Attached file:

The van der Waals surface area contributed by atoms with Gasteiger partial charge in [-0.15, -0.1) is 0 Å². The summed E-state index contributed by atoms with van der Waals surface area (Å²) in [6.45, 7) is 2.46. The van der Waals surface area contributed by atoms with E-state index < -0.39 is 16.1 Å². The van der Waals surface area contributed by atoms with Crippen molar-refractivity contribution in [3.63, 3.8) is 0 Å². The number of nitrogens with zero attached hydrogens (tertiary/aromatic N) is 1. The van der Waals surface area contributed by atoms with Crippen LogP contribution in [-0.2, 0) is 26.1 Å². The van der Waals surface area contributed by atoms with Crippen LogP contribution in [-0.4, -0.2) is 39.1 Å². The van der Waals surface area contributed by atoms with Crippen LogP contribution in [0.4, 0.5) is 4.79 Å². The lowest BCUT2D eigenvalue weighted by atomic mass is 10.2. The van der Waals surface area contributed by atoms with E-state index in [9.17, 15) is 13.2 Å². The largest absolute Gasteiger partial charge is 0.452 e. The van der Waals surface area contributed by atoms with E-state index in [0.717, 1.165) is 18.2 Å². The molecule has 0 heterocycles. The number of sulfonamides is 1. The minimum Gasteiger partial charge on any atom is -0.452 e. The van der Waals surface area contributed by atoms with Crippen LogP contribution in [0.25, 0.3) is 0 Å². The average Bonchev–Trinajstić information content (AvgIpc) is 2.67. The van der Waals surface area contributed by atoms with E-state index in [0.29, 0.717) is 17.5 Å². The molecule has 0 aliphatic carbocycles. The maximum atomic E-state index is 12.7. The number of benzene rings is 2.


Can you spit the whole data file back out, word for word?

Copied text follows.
The van der Waals surface area contributed by atoms with Gasteiger partial charge in [-0.15, -0.1) is 0 Å². The summed E-state index contributed by atoms with van der Waals surface area (Å²) in [6.45, 7) is 2.46. The van der Waals surface area contributed by atoms with E-state index < -0.39 is 16.1 Å². The van der Waals surface area contributed by atoms with Crippen molar-refractivity contribution in [3.63, 3.8) is 0 Å². The number of nitrogens with zero attached hydrogens (tertiary/aromatic N) is 1. The van der Waals surface area contributed by atoms with Crippen LogP contribution in [-0.2, 0) is 26.1 Å². The van der Waals surface area contributed by atoms with Crippen LogP contribution in [-0.4, -0.2) is 39.1 Å². The van der Waals surface area contributed by atoms with Crippen LogP contribution in [0.4, 0.5) is 4.79 Å². The lowest BCUT2D eigenvalue weighted by atomic mass is 10.2. The van der Waals surface area contributed by atoms with E-state index in [9.17, 15) is 13.2 Å². The largest absolute Gasteiger partial charge is 0.452 e. The van der Waals surface area contributed by atoms with E-state index in [0.717, 1.165) is 18.2 Å². The molecule has 0 heterocycles. The number of sulfonamides is 1. The minimum Gasteiger partial charge on any atom is -0.452 e. The van der Waals surface area contributed by atoms with Crippen LogP contribution in [0.25, 0.3) is 0 Å². The average Bonchev–Trinajstić information content (AvgIpc) is 2.67. The van der Waals surface area contributed by atoms with E-state index in [0.29, 0.717) is 17.5 Å². The molecule has 0 aliphatic carbocycles. The maximum atomic E-state index is 12.7. The number of benzene rings is 2.